Ed Miliband is correct, the SNP’s proposals for Full Fiscal Autonomy are a huge threat to public services and pensions in Scotland. Over the past 10 years Scotland has spent more than it has earned and the extent of that deficit, on average, has been greater than the rest of the UK. Furthermore, future projections by independent experts suggest that this situation will worsen in the coming years.
It is due to this context that the independent IFS have determined that the SNP plan to replace the Barnett Formula with Full Fiscal Autonomy will cost Scotland £7.6b per year. To put that in context, that is over 50 times what Scotland spent on Trident last year or around £1,200 per Scot. This is a policy driven by ideology, not Scotland’s interests.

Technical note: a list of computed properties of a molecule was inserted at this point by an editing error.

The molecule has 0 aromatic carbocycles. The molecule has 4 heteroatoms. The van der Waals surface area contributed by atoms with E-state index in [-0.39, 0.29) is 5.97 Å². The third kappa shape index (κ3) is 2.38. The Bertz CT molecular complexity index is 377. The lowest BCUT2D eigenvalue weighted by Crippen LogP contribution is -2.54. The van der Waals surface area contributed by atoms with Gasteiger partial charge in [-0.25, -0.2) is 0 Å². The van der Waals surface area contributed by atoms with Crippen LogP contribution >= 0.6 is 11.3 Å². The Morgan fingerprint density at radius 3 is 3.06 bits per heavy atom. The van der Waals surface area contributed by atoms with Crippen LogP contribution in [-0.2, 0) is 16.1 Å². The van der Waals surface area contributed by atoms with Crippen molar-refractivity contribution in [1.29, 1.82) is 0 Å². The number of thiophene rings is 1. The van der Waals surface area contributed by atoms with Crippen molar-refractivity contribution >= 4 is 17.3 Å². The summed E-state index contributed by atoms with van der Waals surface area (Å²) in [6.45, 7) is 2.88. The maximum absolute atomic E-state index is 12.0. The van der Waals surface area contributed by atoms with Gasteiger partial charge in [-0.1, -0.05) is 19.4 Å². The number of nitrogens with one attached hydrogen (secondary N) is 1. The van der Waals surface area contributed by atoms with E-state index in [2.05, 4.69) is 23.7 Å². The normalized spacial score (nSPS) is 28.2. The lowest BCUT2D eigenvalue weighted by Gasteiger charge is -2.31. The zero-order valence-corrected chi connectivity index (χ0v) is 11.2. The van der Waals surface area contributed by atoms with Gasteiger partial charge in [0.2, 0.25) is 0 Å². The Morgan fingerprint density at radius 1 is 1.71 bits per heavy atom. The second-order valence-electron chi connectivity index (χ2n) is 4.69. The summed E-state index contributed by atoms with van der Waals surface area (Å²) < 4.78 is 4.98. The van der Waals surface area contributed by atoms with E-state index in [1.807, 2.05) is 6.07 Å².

Nationalists suggest that if the oil price recovers, the deficit will reduce. However, it must be remembered that the oil price collapse has not yet been accounted for in the Scottish Government’s deficit estimates. Furthermore, due to increased costs and subsidies, oil revenues are unlikely to ever fully recover even if the oil price does.
A second argument is that, due to the damage it would cause to public services, Full Fiscal Autonomy would never be supported in an unlikely Labour-SNP coalition. This is correct, but it also highlights how little influence the SNP will have over Labour.
There is one other scenario. The coming election looks too close to call and David Cameron is very keen to remain in Downing Street. His government, perhaps in partnership with UKIP, will drive down public spending based on an ideologically driven agenda, so why would he not do a deal with the SNP to reduce UK public spending by £7.6b by offering Full Fiscal Autonomy? Why wouldn’t Nicola Sturgeon and Alex Salmond not accept that offer?